Life after PFI – Future investment trends for infrastructure projects
In the autumn edition of Infra.Law, I suggested there were potentially three key impacts of Brexit on the construction industry, one of which was the UK’s approach on infrastructure investment following its likely changing relationship with the European Investment Bank.
Since that article, Brexit has continued to dominate the political landscape but there have been some recent announcements and developments by industry groups and the government which suggest that there is a recognition that infrastructure investment is at somewhat of a crossroads.
Infrastructure investment strategy
In conjunction with the Spring Statement, the government launched a consultation on private infrastructure investment. The consultation closes in June and, according to the consultation document, it is the government’s intention to publish a comprehensive National Infrastructure Strategy later this year. This strategy is said to be “the first of its kind” and despite the ‘Goodbye PFI’ announcement by the Chancellor in last year’s budget, private investment in alternative investment models will be key.
The Infrastructure Pipeline and new models
The Analysis of the National Infrastructure and Construction Pipeline, dated November 2018 by the Infrastructure and Projects Authority (IPA), identifies over £600 billion of projected public and private sector investment into UK infrastructure over the next 10 years. The report also confirms publication of the government’s National Infrastructure Strategy in 2019 and the need to keep pace with technological change to raise productivity and support long-term economic growth.
Contracts for Difference, the Regulated Asset Base Model, and the UK Guarantees Scheme are described by the IPA as tools for the delivery of projects through private investment, in lieu of PFI. Although these models are mentioned only in passing, the IPA states that the Regulated Asset Base Model (RAB) is being considered as the financing model for future new nuclear projects and some utilities. The Department for Business, Energy and Industrial Strategy’s Policy Paper on Contracts for Difference (CfD), January 2019, describes CfD as the government’s main mechanism for supporting low-carbon electricity generation. Eligible UK renewable generators can apply for a CfD by competing for a contract based on a form of ‘sealed bid’. In contrast, the UK Guarantees scheme is not aimed at particular industries, but a wide range of infrastructure projects provided they meet the ‘nationally significant’ criterion.
Lucky number 13?
Project 13 is a procurement initiative that has been proposed as a solution by the Infrastructure Client Group (ICG), a forum for major infrastructure clients “to work collaboratively to understand best practice”. The Institution of Civil Engineers (ICE), who launched Project 13, describe it as a new, industry-led enterprise model that seeks to “boost certainty and productivity in delivery, improve whole life outcomes in operation and support a more sustainable, innovative, highly skilled industry.” The ICE cites projects such as the Anglian Water capital delivery alliances, Heathrow Airport expansion and National Grid’s London power tunnels as “early adopters beginning to implement the Project 13 approach”.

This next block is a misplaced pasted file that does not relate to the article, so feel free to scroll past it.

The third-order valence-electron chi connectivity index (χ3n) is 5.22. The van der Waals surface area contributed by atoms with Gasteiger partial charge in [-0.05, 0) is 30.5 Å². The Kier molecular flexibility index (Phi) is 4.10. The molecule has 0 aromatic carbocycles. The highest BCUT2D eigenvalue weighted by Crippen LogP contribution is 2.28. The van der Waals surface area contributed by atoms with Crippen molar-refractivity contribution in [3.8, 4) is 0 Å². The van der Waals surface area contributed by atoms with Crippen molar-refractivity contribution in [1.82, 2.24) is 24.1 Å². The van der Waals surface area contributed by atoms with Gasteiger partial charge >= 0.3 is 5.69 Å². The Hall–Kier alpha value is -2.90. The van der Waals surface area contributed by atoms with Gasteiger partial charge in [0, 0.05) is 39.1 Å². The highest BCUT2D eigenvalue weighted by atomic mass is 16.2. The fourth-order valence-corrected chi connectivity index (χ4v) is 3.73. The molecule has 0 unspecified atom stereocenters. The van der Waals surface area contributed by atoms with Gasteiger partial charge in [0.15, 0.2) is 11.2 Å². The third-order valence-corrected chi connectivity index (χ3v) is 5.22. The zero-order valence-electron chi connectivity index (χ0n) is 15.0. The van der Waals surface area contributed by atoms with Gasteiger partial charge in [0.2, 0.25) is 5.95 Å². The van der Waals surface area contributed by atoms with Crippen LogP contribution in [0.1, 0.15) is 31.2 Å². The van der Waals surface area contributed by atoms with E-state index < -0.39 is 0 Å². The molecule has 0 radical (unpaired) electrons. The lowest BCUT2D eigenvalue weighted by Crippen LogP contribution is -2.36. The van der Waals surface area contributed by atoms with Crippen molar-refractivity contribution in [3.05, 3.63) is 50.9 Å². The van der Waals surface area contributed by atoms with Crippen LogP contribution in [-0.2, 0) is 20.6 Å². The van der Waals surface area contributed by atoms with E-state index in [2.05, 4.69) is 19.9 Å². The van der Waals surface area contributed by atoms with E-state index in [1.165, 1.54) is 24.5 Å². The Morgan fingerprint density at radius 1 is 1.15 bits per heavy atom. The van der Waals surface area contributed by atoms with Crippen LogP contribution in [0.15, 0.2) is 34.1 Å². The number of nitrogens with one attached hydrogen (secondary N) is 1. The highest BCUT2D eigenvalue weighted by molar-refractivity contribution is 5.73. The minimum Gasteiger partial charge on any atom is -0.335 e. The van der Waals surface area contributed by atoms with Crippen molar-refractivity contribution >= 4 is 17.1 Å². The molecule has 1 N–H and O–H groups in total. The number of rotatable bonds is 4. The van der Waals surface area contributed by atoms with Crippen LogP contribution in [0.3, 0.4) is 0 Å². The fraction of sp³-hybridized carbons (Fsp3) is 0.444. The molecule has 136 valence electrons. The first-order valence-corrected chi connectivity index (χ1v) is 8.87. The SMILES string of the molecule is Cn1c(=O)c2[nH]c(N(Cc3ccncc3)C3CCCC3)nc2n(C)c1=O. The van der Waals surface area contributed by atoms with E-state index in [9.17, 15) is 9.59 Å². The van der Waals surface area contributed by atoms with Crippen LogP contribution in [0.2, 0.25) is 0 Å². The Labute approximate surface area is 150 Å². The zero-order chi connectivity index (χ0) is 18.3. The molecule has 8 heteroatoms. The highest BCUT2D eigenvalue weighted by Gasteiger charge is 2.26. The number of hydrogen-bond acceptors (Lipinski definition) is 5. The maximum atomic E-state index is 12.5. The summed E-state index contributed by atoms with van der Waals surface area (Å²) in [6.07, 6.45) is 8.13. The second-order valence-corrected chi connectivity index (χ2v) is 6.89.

ICE’s P13 Blueprint sets out the roles and responsibilities of stakeholders in the model. Key suppliers and advisors have direct relationships with the owner, which is likely to push risk up, rather than down, as it places the owner in a central role. The owner engages an ‘Integrator’ who engages and integrates all the parties such that they work as a team with a common goal that jointly mitigates risk rather than transferring it. The team is driven by reward based on value added to project outcomes, rather than on day-to-day services provided and work performed.
Crucial to the success of this model is early engagement and design, and a holistic approach to construction combining a diverse range of skills and services. This ‘partnership’ approach is not partnering by another name. However, it is likely to work best where the parties can build trust based on longer-term relationships and benefit from the efficiencies of a 5-year framework versus a shorter one, for example.
By themselves, these investment models will not make the construction industry any more productive or address the potential skills shortage, which may hamper the success of future infrastructure projects. Investment by the private and public sector is also required in technology and new construction techniques.
The private sector has been making advances with investment into areas such as design for manufacture and assembly, drones, augmented and virtual reality. The Government’s announcement of a new £72million Core Innovation Hub, for investment into research and development for digital design, advanced manufacturing, robotics, drones and augmented and virtual reality, will build on the private sector’s investment in these areas.
The cost of investment in these new technologies is undoubtedly a hurdle, but they are also key to the success of infrastructure projects and investment models in the UK.
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